‘Beer train’ to replace 5,000 trucks per year on Antwerp ring road

By Francesco Ripa / Updated: 25 Nov 2019

Belgium-based brewing conglomerate AB InBev has announced that it will use a train to transfer most of its beer shipments to the port of Antwerp by 2020.

The company, which has its headquarters in the Belgian city of Leuven, is the world’s largest brewer exporting beer from Belgium to 100 countries. Every day, several trucks currently transport the beer from its production site to the port of Antwerp.

The lorries arrive at a storehouse on the Antwerp Right Bank and the beer then needs to be transported to the Left Bank to be put on ships. These final kilometres will now be completed by train. The new train, dubbed the ‘beer train’ by Belgian media, would replace 5,000 trucks per year, resulting in a reduction of CO2 emissions and road traffic on the Antwerp ring road.

A similar train already exists on the same route, but the new train will be the first to connect the Right Bank with the Left Bank without intermediate stops. According to the company, using a train will be both faster and more ecological than transporting their beer by truck.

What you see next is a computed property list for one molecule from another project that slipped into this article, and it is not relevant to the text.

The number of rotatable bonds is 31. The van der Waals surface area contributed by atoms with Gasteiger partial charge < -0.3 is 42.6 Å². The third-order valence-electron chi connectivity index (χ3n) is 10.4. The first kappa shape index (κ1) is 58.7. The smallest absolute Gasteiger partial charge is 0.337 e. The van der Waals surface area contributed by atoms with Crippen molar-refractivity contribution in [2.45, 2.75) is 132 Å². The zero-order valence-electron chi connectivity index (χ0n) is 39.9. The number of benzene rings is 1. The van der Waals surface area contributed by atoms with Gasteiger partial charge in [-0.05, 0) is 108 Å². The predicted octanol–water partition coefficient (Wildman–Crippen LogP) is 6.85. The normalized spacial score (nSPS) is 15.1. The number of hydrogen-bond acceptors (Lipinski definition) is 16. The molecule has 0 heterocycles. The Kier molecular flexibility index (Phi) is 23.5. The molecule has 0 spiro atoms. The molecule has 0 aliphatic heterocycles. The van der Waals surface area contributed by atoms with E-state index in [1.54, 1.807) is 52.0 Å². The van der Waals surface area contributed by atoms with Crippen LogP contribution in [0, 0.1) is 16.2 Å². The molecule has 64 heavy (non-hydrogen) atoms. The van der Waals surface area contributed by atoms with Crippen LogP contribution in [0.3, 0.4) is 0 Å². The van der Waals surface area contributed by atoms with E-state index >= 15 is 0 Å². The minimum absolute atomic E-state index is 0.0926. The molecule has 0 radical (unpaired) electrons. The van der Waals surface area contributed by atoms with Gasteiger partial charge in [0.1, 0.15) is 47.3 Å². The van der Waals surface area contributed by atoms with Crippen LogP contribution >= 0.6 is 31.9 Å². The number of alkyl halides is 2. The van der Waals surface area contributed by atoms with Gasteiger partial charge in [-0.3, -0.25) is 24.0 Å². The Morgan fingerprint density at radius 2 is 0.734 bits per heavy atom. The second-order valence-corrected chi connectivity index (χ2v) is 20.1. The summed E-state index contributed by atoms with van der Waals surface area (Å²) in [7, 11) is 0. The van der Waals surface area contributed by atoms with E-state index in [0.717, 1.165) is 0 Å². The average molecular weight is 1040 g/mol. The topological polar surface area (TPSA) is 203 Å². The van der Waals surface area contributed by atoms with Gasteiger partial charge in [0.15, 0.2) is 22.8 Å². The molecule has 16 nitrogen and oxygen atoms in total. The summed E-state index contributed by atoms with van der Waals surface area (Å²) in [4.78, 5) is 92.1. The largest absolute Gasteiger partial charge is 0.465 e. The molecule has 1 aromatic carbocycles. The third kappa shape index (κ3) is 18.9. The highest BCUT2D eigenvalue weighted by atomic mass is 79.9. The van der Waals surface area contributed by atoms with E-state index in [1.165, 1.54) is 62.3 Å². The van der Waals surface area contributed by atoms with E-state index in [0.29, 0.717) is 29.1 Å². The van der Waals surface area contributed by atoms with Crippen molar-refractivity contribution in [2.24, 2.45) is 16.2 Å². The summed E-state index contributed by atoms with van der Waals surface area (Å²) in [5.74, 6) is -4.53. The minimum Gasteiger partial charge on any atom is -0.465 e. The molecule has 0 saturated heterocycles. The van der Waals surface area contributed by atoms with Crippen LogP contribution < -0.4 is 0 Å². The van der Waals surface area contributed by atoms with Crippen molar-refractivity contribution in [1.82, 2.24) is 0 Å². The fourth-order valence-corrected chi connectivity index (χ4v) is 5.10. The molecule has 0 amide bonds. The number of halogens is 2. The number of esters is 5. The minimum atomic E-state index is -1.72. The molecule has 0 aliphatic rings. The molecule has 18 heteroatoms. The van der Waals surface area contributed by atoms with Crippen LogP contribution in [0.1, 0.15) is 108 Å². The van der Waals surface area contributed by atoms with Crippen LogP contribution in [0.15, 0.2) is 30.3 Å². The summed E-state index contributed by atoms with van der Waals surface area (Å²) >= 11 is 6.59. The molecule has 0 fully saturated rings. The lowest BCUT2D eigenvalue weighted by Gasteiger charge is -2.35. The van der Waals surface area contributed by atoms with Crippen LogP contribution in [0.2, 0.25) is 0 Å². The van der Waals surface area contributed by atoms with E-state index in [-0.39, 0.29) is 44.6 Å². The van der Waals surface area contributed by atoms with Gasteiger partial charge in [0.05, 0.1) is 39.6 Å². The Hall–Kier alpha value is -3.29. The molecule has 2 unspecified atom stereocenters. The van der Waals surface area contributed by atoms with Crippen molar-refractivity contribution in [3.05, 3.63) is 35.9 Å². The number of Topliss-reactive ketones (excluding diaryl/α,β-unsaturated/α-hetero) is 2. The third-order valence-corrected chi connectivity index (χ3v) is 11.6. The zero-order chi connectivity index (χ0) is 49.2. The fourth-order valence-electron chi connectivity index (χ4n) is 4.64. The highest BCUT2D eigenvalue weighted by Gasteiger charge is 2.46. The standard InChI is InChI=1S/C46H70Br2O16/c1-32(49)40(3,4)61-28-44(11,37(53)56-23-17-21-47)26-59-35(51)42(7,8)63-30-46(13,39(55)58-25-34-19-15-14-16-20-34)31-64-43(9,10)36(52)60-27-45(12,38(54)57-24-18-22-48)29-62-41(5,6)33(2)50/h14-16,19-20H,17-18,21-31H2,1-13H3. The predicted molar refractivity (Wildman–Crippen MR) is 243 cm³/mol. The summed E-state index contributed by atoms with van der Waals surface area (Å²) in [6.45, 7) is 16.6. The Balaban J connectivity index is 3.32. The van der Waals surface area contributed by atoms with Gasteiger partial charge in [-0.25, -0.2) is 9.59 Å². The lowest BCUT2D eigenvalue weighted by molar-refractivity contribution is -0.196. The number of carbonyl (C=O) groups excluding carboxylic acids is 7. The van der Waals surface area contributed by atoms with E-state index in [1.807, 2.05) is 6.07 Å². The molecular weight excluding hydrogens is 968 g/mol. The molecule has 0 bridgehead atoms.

According to Thierry Van Elslander, transport economist at the University of Antwerp, the train is a valuable initiative, but “5,000 trucks less [a year] on the Antwerp ring road constitutes only a fraction of the 25,000 trucks going in each direction every day.” In an interview with Belgian radio Radio 1, he added that this initiative, however small it may seem, carries a significant symbolic weight.

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Region: 
Western Europe
Country: 
Belgium
Topic: 
Urban freight/city logistics